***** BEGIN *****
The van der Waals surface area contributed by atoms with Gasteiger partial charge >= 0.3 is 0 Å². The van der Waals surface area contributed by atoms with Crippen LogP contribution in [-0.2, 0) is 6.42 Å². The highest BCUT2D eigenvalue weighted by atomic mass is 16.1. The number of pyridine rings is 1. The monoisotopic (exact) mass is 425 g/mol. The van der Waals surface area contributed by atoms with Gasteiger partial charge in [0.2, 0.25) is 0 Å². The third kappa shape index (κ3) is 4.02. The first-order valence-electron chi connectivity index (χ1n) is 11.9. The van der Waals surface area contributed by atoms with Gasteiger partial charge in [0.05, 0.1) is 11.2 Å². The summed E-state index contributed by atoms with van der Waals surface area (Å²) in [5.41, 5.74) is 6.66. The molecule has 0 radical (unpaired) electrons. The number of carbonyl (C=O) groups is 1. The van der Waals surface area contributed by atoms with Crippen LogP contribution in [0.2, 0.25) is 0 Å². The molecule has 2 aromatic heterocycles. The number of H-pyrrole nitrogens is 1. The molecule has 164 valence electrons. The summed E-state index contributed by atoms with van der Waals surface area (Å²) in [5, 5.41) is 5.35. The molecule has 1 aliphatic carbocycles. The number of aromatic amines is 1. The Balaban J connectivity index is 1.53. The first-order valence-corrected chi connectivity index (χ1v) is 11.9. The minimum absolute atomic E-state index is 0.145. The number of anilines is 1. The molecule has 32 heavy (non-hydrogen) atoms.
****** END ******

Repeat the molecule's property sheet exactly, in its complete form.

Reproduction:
The van der Waals surface area contributed by atoms with Gasteiger partial charge >= 0.3 is 0 Å². The van der Waals surface area contributed by atoms with Crippen LogP contribution in [-0.2, 0) is 6.42 Å². The highest BCUT2D eigenvalue weighted by atomic mass is 16.1. The number of pyridine rings is 1. The monoisotopic (exact) mass is 425 g/mol. The van der Waals surface area contributed by atoms with Gasteiger partial charge in [0.2, 0.25) is 0 Å². The third kappa shape index (κ3) is 4.02. The first-order valence-electron chi connectivity index (χ1n) is 11.9. The van der Waals surface area contributed by atoms with Gasteiger partial charge in [0.05, 0.1) is 11.2 Å². The summed E-state index contributed by atoms with van der Waals surface area (Å²) in [5.41, 5.74) is 6.66. The molecule has 0 radical (unpaired) electrons. The number of carbonyl (C=O) groups is 1. The van der Waals surface area contributed by atoms with Crippen LogP contribution in [0.2, 0.25) is 0 Å². The molecule has 2 aromatic heterocycles. The number of H-pyrrole nitrogens is 1. The molecule has 164 valence electrons. The summed E-state index contributed by atoms with van der Waals surface area (Å²) in [5, 5.41) is 5.35. The molecule has 1 aliphatic carbocycles. The number of aromatic amines is 1. The Balaban J connectivity index is 1.53. The first-order valence-corrected chi connectivity index (χ1v) is 11.9. The minimum absolute atomic E-state index is 0.145. The number of anilines is 1. The molecule has 32 heavy (non-hydrogen) atoms.